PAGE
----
Should I Run When I'm Sick? | The Sisterhood of the Shrinking Jeans LLC


If there’s something every runner can be guaranteed at some point or another, it’s that dreaded cold.  You know, the one where you wake up one morning and feel like there’s an elephant sitting on your chest and your head feels about the size of a watermelon?  I know it isn’t just me. So, should I run when I’m sick?

Most of the time, we would just crawl back into bed or pop some cold medicine and be on our merry way.  But what do you do when you’re training for a race or you are addicted to running just want to get your run in?  When is running sick ok (or workout in general), and when should you stay home?

According to WebMD, whether you should run or not depends on your symptoms and the deciding factor often comes down to fever.  If you are already running a fever, working out and further raising your body temperature may make you sicker.  Experts say anything over 99* – don’t workout.

You can also go by the “neck rule”.  If your symptoms are above the neck, such as a stuffy nose, headache, or sore throat, it may be okay to exercise if you feel up to it.  If you don’t feel up to it – then don’t go.  One exception may be symptoms related to a sinus infection as this could quickly turn worse if you further tax your immune system.  As a frequent sufferer of sinus infections, I can pretty much guarantee I will NOT feel like running if that’s what I have.

If your symptoms are below the neck, as with chest congestion, body aches, fever, fatigue, and coughing, then you should wait until your symptoms are gone before exercising.  Yes, with the flu, this could be 10 days or more.  Just remember, your fitness will still be there when you are ready to get back in the game.  If you’ve had a fever or the flu, you should wait one to two weeks before resuming your regular training program. Do a couple easy test runs to make sure you don’t relapse.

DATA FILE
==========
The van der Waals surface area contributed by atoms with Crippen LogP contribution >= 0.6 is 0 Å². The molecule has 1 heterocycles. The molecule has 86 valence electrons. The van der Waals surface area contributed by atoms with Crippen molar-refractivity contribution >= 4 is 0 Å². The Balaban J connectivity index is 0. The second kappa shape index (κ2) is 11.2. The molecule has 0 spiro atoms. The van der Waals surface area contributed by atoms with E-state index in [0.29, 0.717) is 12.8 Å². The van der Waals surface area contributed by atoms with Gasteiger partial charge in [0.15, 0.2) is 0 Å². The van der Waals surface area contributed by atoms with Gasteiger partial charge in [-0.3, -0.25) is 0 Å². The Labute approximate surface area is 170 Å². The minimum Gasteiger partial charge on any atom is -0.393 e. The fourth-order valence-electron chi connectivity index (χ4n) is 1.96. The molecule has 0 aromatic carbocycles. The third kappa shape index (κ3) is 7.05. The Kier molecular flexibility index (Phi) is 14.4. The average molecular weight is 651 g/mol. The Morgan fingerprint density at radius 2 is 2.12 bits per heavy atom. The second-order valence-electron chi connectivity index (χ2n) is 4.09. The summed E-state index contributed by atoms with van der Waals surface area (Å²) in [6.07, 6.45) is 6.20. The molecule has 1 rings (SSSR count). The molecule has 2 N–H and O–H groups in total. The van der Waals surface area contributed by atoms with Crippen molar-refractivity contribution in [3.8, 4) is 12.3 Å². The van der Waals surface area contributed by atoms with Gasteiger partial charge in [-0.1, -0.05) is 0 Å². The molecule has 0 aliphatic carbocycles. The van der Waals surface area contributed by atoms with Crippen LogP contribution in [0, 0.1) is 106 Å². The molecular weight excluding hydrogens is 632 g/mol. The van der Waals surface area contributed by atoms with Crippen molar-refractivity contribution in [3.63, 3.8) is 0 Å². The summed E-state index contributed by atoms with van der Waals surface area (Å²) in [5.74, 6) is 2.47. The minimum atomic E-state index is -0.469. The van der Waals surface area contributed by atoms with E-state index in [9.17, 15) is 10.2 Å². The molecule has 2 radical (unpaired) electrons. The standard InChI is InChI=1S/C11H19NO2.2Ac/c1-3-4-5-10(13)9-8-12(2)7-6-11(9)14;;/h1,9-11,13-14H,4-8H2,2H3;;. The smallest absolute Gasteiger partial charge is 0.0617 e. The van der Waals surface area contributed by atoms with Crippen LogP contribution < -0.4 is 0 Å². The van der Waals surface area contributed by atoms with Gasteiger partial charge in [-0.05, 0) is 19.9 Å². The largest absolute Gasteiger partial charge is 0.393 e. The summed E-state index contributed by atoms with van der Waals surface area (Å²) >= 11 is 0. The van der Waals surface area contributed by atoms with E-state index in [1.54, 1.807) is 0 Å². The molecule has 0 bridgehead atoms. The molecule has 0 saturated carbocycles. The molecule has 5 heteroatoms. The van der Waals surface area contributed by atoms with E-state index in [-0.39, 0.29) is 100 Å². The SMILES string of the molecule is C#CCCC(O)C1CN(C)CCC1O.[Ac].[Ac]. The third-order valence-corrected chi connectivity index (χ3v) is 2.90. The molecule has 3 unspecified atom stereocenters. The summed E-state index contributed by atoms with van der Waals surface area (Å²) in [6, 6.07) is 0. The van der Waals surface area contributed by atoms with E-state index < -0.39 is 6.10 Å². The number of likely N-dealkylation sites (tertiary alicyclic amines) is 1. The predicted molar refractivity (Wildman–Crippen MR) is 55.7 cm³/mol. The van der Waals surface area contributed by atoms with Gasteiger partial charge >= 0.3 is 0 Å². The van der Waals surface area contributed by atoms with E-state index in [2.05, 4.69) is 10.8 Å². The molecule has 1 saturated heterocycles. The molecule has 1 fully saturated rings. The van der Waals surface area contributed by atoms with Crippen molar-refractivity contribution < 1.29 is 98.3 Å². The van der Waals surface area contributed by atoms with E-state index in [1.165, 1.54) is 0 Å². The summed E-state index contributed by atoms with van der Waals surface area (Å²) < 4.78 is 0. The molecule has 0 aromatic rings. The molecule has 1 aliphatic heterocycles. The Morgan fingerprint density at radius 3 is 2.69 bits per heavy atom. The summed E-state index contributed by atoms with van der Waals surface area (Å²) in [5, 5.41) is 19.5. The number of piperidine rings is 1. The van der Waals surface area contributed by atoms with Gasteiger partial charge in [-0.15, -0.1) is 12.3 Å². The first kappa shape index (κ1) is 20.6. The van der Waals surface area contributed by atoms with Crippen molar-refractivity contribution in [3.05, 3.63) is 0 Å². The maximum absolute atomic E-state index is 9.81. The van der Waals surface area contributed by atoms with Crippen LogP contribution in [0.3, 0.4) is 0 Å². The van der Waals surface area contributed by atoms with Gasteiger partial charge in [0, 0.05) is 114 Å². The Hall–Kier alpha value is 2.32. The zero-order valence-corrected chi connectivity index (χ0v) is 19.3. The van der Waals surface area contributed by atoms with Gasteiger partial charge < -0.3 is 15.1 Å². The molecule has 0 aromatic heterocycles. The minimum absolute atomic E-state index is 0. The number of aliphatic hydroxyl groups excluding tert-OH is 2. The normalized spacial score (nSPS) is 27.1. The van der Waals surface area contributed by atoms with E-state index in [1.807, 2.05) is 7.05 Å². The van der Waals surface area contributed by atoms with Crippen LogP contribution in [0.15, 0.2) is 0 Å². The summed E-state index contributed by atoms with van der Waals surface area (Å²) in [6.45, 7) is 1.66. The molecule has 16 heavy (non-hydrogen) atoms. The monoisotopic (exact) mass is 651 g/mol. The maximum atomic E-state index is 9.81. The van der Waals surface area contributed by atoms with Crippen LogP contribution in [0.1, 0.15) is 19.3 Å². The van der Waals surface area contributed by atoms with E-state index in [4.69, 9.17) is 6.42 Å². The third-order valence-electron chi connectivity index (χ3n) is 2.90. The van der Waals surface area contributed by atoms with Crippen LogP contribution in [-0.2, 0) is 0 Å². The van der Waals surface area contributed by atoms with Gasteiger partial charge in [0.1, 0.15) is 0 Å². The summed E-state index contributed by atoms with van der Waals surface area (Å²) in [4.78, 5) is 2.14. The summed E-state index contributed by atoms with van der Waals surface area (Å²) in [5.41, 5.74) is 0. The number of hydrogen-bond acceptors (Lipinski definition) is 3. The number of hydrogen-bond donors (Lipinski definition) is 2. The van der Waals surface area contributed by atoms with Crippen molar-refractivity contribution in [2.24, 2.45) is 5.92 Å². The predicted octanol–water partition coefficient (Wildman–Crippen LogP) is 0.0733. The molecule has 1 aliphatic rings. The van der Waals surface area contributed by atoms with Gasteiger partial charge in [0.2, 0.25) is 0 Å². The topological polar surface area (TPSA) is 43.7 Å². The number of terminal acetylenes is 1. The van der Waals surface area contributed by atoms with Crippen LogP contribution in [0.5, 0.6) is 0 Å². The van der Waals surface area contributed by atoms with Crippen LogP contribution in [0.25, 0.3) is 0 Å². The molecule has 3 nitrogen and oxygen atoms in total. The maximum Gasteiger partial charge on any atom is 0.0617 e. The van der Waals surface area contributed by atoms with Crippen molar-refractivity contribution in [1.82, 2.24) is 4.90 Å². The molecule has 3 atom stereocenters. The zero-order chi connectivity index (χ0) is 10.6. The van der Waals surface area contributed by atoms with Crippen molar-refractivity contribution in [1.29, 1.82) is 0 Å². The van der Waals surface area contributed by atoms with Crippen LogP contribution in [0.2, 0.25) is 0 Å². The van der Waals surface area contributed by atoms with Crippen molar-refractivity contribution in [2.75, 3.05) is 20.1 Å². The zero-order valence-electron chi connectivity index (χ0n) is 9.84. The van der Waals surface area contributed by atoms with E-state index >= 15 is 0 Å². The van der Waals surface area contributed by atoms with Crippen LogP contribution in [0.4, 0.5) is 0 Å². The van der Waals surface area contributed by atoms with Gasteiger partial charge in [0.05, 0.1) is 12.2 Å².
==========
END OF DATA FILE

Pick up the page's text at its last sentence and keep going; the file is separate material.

Here are some tips for getting back into your running shoes ASAP:

  1. Drink lots of fluids
  2. Get some extra rest
  3. Netflix marathons
  4. Cool mist humidifiers help break-up congestion
  5. Vitamin C
  6. Vapor rub on the feet helps with a cough
  7. Online shopping for new running gear
  8. Tylenol or ibuprofen for headaches, aches, and pains
  9. If your symptoms persist or worsen, see your doctor

Don’t forget – the best way to deal with getting sick is to not get sick in the first place.  Wash your hands, use hand sanitizer, and wipe down machines at the gym before and after you use them.  An ounce of prevention is worth a pound of cure!